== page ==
just click on the pdf. file and read what you like and start up at where you left off. Enjoy.
I agree with you on 'pessimillennialism'. I don't think we should preach defeat. We should preach the gospel! And along with that, we should realize that we already have the victory - and that it will be increasingly expressed with time. And God will judge the world repeatedly, just as He has in the past (repeatedly). The Judgement of God is a severe thing to interact with.
Most of the people on these pages already have their minds made up. It turns out that not many preterists are willing to take their eternal/kairos logic past 70ad
You speak as if all Preterists have always been Preterists. Of course not. I was a Dispensationalist, a premillenialist for many decades. Only Preterism makes any sense of the Bible, in the vein of Covenant Eschatology
...until you run into the intellectual brick wall that is 70ad.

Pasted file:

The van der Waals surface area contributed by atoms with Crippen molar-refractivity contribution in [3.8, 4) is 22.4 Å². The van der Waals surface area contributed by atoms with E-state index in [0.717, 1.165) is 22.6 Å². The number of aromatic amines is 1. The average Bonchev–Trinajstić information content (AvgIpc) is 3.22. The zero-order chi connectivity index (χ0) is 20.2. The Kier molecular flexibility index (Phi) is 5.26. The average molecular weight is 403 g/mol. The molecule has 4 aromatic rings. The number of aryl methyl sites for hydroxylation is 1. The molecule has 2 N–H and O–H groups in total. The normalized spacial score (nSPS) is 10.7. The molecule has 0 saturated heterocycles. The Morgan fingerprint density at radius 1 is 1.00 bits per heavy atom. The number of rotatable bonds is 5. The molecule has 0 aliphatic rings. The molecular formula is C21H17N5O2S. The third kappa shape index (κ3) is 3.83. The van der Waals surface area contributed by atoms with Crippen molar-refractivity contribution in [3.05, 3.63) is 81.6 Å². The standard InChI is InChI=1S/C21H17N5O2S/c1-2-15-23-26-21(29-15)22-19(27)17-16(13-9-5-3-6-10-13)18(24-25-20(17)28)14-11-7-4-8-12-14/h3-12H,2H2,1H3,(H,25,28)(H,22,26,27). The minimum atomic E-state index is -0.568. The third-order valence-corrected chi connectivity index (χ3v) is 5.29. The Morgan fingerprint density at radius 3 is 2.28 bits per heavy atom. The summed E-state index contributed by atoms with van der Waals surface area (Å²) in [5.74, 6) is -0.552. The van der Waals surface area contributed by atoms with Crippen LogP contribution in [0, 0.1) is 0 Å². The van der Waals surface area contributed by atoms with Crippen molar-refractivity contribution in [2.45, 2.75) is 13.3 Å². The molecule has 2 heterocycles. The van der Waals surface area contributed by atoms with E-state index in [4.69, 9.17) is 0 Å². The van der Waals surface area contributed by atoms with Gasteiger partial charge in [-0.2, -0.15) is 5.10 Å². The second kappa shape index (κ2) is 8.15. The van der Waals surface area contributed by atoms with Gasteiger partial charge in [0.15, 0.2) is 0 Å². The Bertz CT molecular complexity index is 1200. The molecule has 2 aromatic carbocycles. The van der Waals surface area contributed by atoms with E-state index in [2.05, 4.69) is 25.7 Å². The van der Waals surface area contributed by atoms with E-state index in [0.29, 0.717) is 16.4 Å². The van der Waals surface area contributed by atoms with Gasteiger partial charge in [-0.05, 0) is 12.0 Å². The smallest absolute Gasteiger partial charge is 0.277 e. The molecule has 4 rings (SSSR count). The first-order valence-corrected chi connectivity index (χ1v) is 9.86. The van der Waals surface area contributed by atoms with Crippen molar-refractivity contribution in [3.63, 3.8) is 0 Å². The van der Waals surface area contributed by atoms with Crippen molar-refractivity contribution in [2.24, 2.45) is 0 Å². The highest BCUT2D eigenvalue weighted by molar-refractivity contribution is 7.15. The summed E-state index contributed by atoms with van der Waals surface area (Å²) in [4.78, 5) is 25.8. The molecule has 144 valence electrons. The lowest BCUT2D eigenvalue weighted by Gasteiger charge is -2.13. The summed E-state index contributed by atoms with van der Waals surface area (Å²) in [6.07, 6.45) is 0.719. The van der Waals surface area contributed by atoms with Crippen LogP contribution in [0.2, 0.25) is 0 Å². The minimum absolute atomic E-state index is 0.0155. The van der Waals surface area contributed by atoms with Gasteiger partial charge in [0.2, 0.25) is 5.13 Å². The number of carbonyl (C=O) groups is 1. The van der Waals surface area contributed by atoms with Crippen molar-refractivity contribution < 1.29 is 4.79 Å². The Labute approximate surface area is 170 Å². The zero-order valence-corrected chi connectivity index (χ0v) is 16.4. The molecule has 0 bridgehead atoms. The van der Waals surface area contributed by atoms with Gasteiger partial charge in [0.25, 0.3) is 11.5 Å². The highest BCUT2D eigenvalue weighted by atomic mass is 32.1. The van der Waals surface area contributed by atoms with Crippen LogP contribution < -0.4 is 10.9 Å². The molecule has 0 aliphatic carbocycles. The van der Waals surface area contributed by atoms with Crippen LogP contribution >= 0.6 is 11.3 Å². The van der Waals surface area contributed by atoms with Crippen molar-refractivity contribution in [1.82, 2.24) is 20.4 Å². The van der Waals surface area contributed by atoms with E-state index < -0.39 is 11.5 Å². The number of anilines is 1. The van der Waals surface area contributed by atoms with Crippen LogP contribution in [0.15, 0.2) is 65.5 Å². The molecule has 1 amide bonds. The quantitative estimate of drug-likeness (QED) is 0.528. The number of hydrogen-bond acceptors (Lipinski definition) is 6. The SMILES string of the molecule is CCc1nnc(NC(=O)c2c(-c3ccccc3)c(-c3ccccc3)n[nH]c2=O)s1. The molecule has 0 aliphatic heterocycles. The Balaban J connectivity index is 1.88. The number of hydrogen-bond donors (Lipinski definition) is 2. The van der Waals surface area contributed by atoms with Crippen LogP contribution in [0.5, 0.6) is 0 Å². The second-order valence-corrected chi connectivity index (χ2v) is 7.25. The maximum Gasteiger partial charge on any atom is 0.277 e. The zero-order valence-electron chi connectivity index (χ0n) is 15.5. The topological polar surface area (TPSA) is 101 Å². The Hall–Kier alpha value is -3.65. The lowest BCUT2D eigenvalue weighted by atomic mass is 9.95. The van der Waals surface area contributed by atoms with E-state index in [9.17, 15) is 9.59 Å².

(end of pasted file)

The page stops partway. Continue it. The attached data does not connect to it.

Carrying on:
It is possible to be Postmillenial without being strict Preterist. Protestant Historicism can be compatible with Postmillenialism AND Preterism. 70ad can be A judgment, and THE judgment on the leftover hollow remnants of Old Covenant believers (who had failed to convert over to belief in Jesus, the Full). 70ad doesn't have to be THE stopping point for all chronological fulfillments. Neither does it mean that there must be a gap between 70ad, and the future coming of Jesus. There may be things that are fulfilled IN BETWEEN. This is what all of the original protestants believed...which is why Historicism was first called Protestant Historicism. Sure, theories were all over the place. But that was the case with Preterism, too!